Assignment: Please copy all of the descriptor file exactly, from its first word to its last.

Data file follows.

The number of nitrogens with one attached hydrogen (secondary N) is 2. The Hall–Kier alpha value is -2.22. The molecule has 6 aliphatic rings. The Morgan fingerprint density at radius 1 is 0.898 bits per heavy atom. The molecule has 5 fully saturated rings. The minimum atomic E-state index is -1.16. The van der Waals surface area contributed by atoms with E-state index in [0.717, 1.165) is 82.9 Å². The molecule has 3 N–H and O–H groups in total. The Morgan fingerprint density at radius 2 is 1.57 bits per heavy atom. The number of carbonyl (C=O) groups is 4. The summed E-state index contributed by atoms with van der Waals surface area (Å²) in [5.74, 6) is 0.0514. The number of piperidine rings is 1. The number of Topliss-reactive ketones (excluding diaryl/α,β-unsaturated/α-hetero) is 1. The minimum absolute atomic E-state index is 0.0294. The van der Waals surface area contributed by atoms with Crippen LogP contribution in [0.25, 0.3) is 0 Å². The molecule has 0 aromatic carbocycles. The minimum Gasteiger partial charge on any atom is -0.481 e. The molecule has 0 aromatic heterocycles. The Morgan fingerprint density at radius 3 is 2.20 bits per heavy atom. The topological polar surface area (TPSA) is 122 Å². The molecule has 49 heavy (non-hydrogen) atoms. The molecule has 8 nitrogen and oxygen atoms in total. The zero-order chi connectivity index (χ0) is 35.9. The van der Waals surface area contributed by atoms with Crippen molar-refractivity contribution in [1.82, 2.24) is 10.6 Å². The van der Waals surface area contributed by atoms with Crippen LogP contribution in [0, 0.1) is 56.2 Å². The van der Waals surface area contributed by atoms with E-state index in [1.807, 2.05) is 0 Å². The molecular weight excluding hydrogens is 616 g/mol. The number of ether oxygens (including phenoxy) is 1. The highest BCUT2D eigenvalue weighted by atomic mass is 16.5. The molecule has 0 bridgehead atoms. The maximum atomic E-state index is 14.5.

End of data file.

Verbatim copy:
The number of nitrogens with one attached hydrogen (secondary N) is 2. The Hall–Kier alpha value is -2.22. The molecule has 6 aliphatic rings. The Morgan fingerprint density at radius 1 is 0.898 bits per heavy atom. The molecule has 5 fully saturated rings. The minimum atomic E-state index is -1.16. The van der Waals surface area contributed by atoms with E-state index in [0.717, 1.165) is 82.9 Å². The molecule has 3 N–H and O–H groups in total. The Morgan fingerprint density at radius 2 is 1.57 bits per heavy atom. The number of carbonyl (C=O) groups is 4. The summed E-state index contributed by atoms with van der Waals surface area (Å²) in [5.74, 6) is 0.0514. The number of piperidine rings is 1. The number of Topliss-reactive ketones (excluding diaryl/α,β-unsaturated/α-hetero) is 1. The minimum absolute atomic E-state index is 0.0294. The van der Waals surface area contributed by atoms with Crippen LogP contribution in [0.25, 0.3) is 0 Å². The molecule has 0 aromatic carbocycles. The minimum Gasteiger partial charge on any atom is -0.481 e. The molecule has 0 aromatic heterocycles. The Morgan fingerprint density at radius 3 is 2.20 bits per heavy atom. The topological polar surface area (TPSA) is 122 Å². The molecule has 49 heavy (non-hydrogen) atoms. The molecule has 8 nitrogen and oxygen atoms in total. The zero-order chi connectivity index (χ0) is 35.9. The van der Waals surface area contributed by atoms with Crippen molar-refractivity contribution in [1.82, 2.24) is 10.6 Å². The van der Waals surface area contributed by atoms with Crippen LogP contribution in [0, 0.1) is 56.2 Å². The van der Waals surface area contributed by atoms with E-state index in [1.807, 2.05) is 0 Å². The molecular weight excluding hydrogens is 616 g/mol. The number of ether oxygens (including phenoxy) is 1. The highest BCUT2D eigenvalue weighted by atomic mass is 16.5. The molecule has 0 bridgehead atoms. The maximum atomic E-state index is 14.5.